Sat | Nov 17, 2018

Crescendo of teaching: French singer uses music to teach concepts

Published:Sunday | December 3, 2017 | 12:00 AM
French singer, songwriter David Cairol in a discussion with students of St George's College, during a working conducted him recently.
French singer, songwriter David Cairol in a discussion with students of St George's College, during a working conducted him recently.
French singer, songwriter David Cairol conducts a workshop at Shortwood Teachers' College.

"Bob Marley taught me English," said David Cairol, French songwriter and musician. "Now I am teaching French through my music."

Cairol's love affair of Bob Marley music, Reggae and his education to English language was a result of a mix up his friend had to give him a CD of Lenny Kravitz, but he got a CD of Bob Marley instead ... magic evolved.

"The first time I listened to his (Bob Marley) songs, I got goose bumps," Cairol said, he still does, by the mere mention of that moment.

Cairol was 14 then, belting songs, wanting to do something different, he said, and to bring about social change, like his inspiration Bob Marley, and as he puts it 'Spiritual Father'.

Two and half decades later, this teenager from Anglet, in south-west France, finally journeyed to Jamaica and the core focus of his visit is to use music to teach concepts.

His first composition Initiales, (initials) released in 2013, was integrated in the French language teaching program set up by TV5 Monde in French, and the Alliance Francaises and language institutes. In April 2017, TV5 Monde didacticalised and integrated Cairol's song Numero (number) into their French language learning program (FLE) in Alliances, French institutes and other organisations or institutions.

"Every word of the song (Initiales) begins with an initial, which makes it easier to learn the concepts of letters," Cairol said.

Cairol leads school projects at Atabal Biarritz in France. In Jamaica, he conducted two workshops at St George's College and the other Shortwood Teachers' College. The audience was across the spectrum and according to him, the outcomes have been encouraging.

"Every problem has a solution," he said. "Through music we have the ability to bring people with conflicting views together and make them work democratically."




He believes that music has the power to change the world, and is a formidable force help in resolving conflicts. The idea is to bring collaborations in the age of competition.

In the three hours, Cairol said, the students get an opportunity to work as a team, come together with their ideas, write a song, drum the up lyrics, and singalong at the end.

"It is amazing," he said, "what can be done in the space of three hours, for something that might take days, weeks or even months to make."

Cairol, in his compositions offers a clever mix of genres that he appropriates and redefines through his melodies and texts.

Cairol is encouraging the use of music and the arts as a part of teaching methodologies according to him they help in better understanding, not only of the concepts, but that of coexistence, harness creativity and also help in working seamlessly as a team.

"You cannot put everything on paper, there are some expressions that come easily verbally," he said.

More and more French schools, he said, are using arts and music to teach. Use of creative methodologies have been affirmed and ratified by UNESCO.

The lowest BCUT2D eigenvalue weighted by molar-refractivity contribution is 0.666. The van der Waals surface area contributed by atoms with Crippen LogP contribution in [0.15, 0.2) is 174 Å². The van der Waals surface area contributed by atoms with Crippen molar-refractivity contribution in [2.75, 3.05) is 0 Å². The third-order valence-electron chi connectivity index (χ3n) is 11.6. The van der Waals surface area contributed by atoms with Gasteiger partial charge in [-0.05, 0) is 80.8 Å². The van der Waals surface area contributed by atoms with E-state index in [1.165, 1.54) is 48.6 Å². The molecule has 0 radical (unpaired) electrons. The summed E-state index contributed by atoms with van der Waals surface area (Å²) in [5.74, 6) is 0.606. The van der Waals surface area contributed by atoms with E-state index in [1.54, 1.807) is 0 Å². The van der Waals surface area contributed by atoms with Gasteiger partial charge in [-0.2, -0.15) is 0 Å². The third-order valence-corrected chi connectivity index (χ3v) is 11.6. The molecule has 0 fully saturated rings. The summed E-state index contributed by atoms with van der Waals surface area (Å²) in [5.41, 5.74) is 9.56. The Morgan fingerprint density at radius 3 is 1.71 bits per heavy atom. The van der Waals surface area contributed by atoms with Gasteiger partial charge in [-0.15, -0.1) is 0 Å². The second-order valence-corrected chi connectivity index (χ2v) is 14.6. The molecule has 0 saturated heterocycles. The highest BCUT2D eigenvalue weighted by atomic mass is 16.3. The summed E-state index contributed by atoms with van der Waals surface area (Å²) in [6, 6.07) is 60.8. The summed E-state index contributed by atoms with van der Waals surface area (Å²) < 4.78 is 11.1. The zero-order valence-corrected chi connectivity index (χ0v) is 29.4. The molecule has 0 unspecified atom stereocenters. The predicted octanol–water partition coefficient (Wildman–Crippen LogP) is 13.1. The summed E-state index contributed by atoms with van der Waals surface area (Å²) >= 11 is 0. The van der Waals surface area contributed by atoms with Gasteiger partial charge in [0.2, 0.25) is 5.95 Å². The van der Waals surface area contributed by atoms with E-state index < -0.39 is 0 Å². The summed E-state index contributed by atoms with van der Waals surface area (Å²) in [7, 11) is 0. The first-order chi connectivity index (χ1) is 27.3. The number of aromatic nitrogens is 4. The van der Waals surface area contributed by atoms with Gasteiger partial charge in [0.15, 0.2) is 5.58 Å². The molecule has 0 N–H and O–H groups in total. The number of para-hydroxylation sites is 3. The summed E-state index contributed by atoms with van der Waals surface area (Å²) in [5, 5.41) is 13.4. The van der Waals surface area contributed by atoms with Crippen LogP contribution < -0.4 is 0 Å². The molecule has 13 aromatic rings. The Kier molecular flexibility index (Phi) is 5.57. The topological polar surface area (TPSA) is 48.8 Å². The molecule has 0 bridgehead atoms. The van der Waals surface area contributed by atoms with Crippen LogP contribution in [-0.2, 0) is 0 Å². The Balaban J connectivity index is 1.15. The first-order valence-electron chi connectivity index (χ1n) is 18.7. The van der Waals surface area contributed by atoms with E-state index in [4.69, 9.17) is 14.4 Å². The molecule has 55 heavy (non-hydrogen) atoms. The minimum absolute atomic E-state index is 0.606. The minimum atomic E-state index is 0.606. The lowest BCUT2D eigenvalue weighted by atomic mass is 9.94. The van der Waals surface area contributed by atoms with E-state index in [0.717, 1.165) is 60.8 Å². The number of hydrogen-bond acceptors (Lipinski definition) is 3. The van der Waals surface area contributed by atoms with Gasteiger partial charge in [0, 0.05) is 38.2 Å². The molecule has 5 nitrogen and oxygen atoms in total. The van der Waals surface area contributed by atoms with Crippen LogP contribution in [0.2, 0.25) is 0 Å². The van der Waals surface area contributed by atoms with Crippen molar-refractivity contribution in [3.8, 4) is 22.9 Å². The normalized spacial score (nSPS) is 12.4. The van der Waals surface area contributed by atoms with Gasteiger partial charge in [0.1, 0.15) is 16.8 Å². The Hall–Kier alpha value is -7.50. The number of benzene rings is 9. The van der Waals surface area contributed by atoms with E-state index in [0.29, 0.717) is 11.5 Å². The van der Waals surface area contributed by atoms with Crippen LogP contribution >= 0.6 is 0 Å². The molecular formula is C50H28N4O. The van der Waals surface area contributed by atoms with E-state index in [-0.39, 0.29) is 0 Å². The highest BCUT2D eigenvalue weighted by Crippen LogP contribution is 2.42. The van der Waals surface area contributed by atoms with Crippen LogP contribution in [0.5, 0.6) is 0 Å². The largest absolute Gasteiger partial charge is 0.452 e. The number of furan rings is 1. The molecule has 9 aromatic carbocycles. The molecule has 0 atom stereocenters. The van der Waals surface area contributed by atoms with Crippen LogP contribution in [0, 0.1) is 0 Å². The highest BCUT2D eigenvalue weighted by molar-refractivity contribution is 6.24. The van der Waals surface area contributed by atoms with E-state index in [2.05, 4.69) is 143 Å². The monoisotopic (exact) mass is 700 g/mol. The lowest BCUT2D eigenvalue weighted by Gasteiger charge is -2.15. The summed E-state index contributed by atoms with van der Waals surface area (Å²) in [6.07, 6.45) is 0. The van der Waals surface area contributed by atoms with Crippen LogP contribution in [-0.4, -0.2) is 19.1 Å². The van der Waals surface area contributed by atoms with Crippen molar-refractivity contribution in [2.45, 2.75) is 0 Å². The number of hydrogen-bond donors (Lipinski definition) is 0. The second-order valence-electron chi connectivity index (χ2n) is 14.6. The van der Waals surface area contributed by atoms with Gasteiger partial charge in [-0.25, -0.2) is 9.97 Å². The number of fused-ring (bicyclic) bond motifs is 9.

According to the Road Map for Arts Education document from The World Conference on Arts Education:

Building Creative Capacities for the 21st Century, in Lisbon in 2006, "The arts provide an environment and practise where the learner is actively engaged in creative experiences, processes, and development.

"Research indicates that introducing learners to artistic processes, while incorporating elements of their own culture into education, cultivates in each individual a sense of creativity and initiative, a fertile imagination, emotional intelligence and a moral "compass", a capacity for critical reflection, a sense of autonomy, and freedom of thought and action," the document continues.

Cairol said that it is imperative, given the world today, its complexities and conflicts, to infuse non-traditional methodologies in the classrooms in essence to encourage and inculcate the 'how' in their thinking processes than the 'what'.

The UNESCO document further says that "Education in and through the arts also stimulates cognitive development and can make how and what learners learn more relevant to the needs of the modern societies in which they live."

He said that during the workshops at the two institutions in Jamaica, he was able to bring coherence in the classroom, adding that the students were able to grasp the thought processes faster with music being the common thread.

Stringing a guitar and belting out tunes might not be an everyday occurrence in the classrooms, but it is a welcome change for many, to go beyond the realms of brick and mortar and transport their thought processes to think 'outside of the box'.

These approach, as research suggests, enables the development of unique perspectives on a wide range of subject areas; perspectives which cannot be discovered through other educational means.

Cairol says he will continue his quest, as he builds his musical repertoire, and encourage more schools to use music and the arts in their course delivery.

Through his musical and educational journey, Cairol is hopeful of spreading the message of goodwill, coexistence and coherence, one classroom at a time.

... and it all began with a misplaced CD.